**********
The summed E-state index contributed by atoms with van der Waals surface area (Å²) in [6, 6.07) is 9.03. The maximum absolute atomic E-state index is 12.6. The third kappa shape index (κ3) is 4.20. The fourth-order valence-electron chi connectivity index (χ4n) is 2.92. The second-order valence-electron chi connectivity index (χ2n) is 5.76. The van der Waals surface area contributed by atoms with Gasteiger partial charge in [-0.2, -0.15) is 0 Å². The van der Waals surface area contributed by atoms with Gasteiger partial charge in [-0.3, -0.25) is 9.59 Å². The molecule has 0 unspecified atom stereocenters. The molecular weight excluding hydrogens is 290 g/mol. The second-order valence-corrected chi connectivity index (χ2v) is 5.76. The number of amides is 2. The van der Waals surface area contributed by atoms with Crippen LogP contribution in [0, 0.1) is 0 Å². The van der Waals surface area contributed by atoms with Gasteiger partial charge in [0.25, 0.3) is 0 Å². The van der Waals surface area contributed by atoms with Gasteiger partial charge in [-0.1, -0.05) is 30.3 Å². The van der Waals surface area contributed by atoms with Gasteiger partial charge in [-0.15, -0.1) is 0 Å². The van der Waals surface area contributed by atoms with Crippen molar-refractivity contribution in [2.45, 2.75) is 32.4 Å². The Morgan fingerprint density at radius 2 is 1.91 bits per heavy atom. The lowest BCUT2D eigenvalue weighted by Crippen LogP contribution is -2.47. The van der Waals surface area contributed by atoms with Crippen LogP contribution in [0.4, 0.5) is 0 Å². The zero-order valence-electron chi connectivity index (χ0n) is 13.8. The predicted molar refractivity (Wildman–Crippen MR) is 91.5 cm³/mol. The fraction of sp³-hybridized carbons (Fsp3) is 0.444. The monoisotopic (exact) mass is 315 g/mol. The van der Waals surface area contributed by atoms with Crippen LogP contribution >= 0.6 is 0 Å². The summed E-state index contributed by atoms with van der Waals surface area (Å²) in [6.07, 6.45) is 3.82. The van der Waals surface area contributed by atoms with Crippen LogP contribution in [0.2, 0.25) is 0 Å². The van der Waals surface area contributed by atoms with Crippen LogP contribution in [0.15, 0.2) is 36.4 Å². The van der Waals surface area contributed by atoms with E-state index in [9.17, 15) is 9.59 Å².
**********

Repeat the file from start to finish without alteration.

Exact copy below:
The summed E-state index contributed by atoms with van der Waals surface area (Å²) in [6, 6.07) is 9.03. The maximum absolute atomic E-state index is 12.6. The third kappa shape index (κ3) is 4.20. The fourth-order valence-electron chi connectivity index (χ4n) is 2.92. The second-order valence-electron chi connectivity index (χ2n) is 5.76. The van der Waals surface area contributed by atoms with Gasteiger partial charge in [-0.2, -0.15) is 0 Å². The van der Waals surface area contributed by atoms with Gasteiger partial charge in [-0.3, -0.25) is 9.59 Å². The molecule has 0 unspecified atom stereocenters. The molecular weight excluding hydrogens is 290 g/mol. The second-order valence-corrected chi connectivity index (χ2v) is 5.76. The number of amides is 2. The van der Waals surface area contributed by atoms with Crippen LogP contribution in [0, 0.1) is 0 Å². The van der Waals surface area contributed by atoms with Gasteiger partial charge in [0.25, 0.3) is 0 Å². The van der Waals surface area contributed by atoms with Gasteiger partial charge in [-0.1, -0.05) is 30.3 Å². The van der Waals surface area contributed by atoms with Gasteiger partial charge in [-0.15, -0.1) is 0 Å². The van der Waals surface area contributed by atoms with Crippen molar-refractivity contribution in [2.45, 2.75) is 32.4 Å². The Morgan fingerprint density at radius 2 is 1.91 bits per heavy atom. The lowest BCUT2D eigenvalue weighted by Crippen LogP contribution is -2.47. The van der Waals surface area contributed by atoms with Crippen LogP contribution in [0.4, 0.5) is 0 Å². The zero-order valence-electron chi connectivity index (χ0n) is 13.8. The predicted molar refractivity (Wildman–Crippen MR) is 91.5 cm³/mol. The fraction of sp³-hybridized carbons (Fsp3) is 0.444. The monoisotopic (exact) mass is 315 g/mol. The van der Waals surface area contributed by atoms with Crippen LogP contribution >= 0.6 is 0 Å². The summed E-state index contributed by atoms with van der Waals surface area (Å²) in [6.07, 6.45) is 3.82. The van der Waals surface area contributed by atoms with Crippen LogP contribution in [0.2, 0.25) is 0 Å². The van der Waals surface area contributed by atoms with Crippen LogP contribution in [0.15, 0.2) is 36.4 Å². The van der Waals surface area contributed by atoms with E-state index in [9.17, 15) is 9.59 Å².